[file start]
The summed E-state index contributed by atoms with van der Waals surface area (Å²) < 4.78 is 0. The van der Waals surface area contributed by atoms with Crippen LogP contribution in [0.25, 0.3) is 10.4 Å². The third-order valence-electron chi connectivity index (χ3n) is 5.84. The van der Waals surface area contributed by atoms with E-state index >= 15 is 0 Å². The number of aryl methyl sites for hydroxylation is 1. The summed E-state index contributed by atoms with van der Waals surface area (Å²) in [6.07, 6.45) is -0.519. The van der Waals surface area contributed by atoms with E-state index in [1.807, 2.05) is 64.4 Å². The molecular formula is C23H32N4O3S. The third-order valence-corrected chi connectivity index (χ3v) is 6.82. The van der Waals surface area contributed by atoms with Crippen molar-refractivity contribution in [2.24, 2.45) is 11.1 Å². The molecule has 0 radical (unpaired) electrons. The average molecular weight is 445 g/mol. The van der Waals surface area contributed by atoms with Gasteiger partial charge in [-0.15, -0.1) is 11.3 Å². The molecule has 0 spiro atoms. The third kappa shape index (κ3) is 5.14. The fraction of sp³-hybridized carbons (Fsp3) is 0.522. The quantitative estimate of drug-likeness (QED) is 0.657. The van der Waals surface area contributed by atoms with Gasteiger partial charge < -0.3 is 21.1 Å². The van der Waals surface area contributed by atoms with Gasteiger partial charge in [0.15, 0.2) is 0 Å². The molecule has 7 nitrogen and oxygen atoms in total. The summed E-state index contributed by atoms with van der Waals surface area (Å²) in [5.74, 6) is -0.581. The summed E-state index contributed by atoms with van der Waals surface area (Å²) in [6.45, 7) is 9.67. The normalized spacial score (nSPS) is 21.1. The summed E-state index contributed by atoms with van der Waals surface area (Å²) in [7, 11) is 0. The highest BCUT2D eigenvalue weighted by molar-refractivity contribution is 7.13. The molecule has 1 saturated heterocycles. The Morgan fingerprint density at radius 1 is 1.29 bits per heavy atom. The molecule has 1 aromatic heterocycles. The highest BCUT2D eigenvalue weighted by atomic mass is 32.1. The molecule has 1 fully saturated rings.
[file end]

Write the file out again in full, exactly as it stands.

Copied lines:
The summed E-state index contributed by atoms with van der Waals surface area (Å²) < 4.78 is 0. The van der Waals surface area contributed by atoms with Crippen LogP contribution in [0.25, 0.3) is 10.4 Å². The third-order valence-electron chi connectivity index (χ3n) is 5.84. The van der Waals surface area contributed by atoms with E-state index >= 15 is 0 Å². The number of aryl methyl sites for hydroxylation is 1. The summed E-state index contributed by atoms with van der Waals surface area (Å²) in [6.07, 6.45) is -0.519. The van der Waals surface area contributed by atoms with E-state index in [1.807, 2.05) is 64.4 Å². The molecular formula is C23H32N4O3S. The third-order valence-corrected chi connectivity index (χ3v) is 6.82. The van der Waals surface area contributed by atoms with Crippen molar-refractivity contribution in [2.24, 2.45) is 11.1 Å². The molecule has 0 radical (unpaired) electrons. The average molecular weight is 445 g/mol. The van der Waals surface area contributed by atoms with Gasteiger partial charge in [-0.15, -0.1) is 11.3 Å². The molecule has 0 spiro atoms. The third kappa shape index (κ3) is 5.14. The fraction of sp³-hybridized carbons (Fsp3) is 0.522. The quantitative estimate of drug-likeness (QED) is 0.657. The van der Waals surface area contributed by atoms with Gasteiger partial charge < -0.3 is 21.1 Å². The van der Waals surface area contributed by atoms with Gasteiger partial charge in [0.15, 0.2) is 0 Å². The molecule has 7 nitrogen and oxygen atoms in total. The summed E-state index contributed by atoms with van der Waals surface area (Å²) in [5.74, 6) is -0.581. The summed E-state index contributed by atoms with van der Waals surface area (Å²) in [6.45, 7) is 9.67. The normalized spacial score (nSPS) is 21.1. The summed E-state index contributed by atoms with van der Waals surface area (Å²) in [7, 11) is 0. The highest BCUT2D eigenvalue weighted by molar-refractivity contribution is 7.13. The molecule has 1 saturated heterocycles. The Morgan fingerprint density at radius 1 is 1.29 bits per heavy atom. The molecule has 1 aromatic heterocycles. The highest BCUT2D eigenvalue weighted by atomic mass is 32.1. The molecule has 1 fully saturated rings.